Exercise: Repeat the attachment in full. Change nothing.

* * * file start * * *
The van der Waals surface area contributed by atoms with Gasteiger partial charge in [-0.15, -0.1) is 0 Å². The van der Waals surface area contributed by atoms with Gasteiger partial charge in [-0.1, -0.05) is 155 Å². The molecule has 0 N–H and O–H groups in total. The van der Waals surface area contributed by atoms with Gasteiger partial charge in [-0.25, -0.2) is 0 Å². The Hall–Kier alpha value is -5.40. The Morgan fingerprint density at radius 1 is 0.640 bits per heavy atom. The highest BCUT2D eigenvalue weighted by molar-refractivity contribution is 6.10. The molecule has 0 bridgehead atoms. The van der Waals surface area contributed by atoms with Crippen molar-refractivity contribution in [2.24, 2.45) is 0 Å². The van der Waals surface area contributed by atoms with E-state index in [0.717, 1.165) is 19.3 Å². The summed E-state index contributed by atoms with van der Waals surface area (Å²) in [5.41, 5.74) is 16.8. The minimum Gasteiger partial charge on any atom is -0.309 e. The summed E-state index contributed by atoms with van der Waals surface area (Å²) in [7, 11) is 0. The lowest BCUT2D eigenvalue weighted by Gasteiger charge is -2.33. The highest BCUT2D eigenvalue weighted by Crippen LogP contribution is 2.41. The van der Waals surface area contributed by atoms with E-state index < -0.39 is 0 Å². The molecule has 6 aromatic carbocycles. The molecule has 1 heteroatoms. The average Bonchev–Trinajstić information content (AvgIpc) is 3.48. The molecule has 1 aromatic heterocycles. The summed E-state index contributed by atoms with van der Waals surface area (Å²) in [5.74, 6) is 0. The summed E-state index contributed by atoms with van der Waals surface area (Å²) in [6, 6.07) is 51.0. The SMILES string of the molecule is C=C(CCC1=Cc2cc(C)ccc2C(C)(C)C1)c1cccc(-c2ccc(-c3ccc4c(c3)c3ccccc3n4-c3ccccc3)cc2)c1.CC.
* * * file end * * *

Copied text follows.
The van der Waals surface area contributed by atoms with Gasteiger partial charge in [-0.15, -0.1) is 0 Å². The van der Waals surface area contributed by atoms with Gasteiger partial charge in [-0.1, -0.05) is 155 Å². The molecule has 0 N–H and O–H groups in total. The van der Waals surface area contributed by atoms with Gasteiger partial charge in [-0.25, -0.2) is 0 Å². The Hall–Kier alpha value is -5.40. The Morgan fingerprint density at radius 1 is 0.640 bits per heavy atom. The highest BCUT2D eigenvalue weighted by molar-refractivity contribution is 6.10. The molecule has 0 bridgehead atoms. The van der Waals surface area contributed by atoms with Crippen molar-refractivity contribution in [2.24, 2.45) is 0 Å². The van der Waals surface area contributed by atoms with E-state index in [0.717, 1.165) is 19.3 Å². The summed E-state index contributed by atoms with van der Waals surface area (Å²) in [5.41, 5.74) is 16.8. The minimum Gasteiger partial charge on any atom is -0.309 e. The summed E-state index contributed by atoms with van der Waals surface area (Å²) in [7, 11) is 0. The lowest BCUT2D eigenvalue weighted by Gasteiger charge is -2.33. The highest BCUT2D eigenvalue weighted by Crippen LogP contribution is 2.41. The van der Waals surface area contributed by atoms with E-state index < -0.39 is 0 Å². The molecule has 6 aromatic carbocycles. The molecule has 1 heteroatoms. The average Bonchev–Trinajstić information content (AvgIpc) is 3.48. The molecule has 1 aromatic heterocycles. The summed E-state index contributed by atoms with van der Waals surface area (Å²) in [5.74, 6) is 0. The summed E-state index contributed by atoms with van der Waals surface area (Å²) in [6, 6.07) is 51.0. The SMILES string of the molecule is C=C(CCC1=Cc2cc(C)ccc2C(C)(C)C1)c1cccc(-c2ccc(-c3ccc4c(c3)c3ccccc3n4-c3ccccc3)cc2)c1.CC.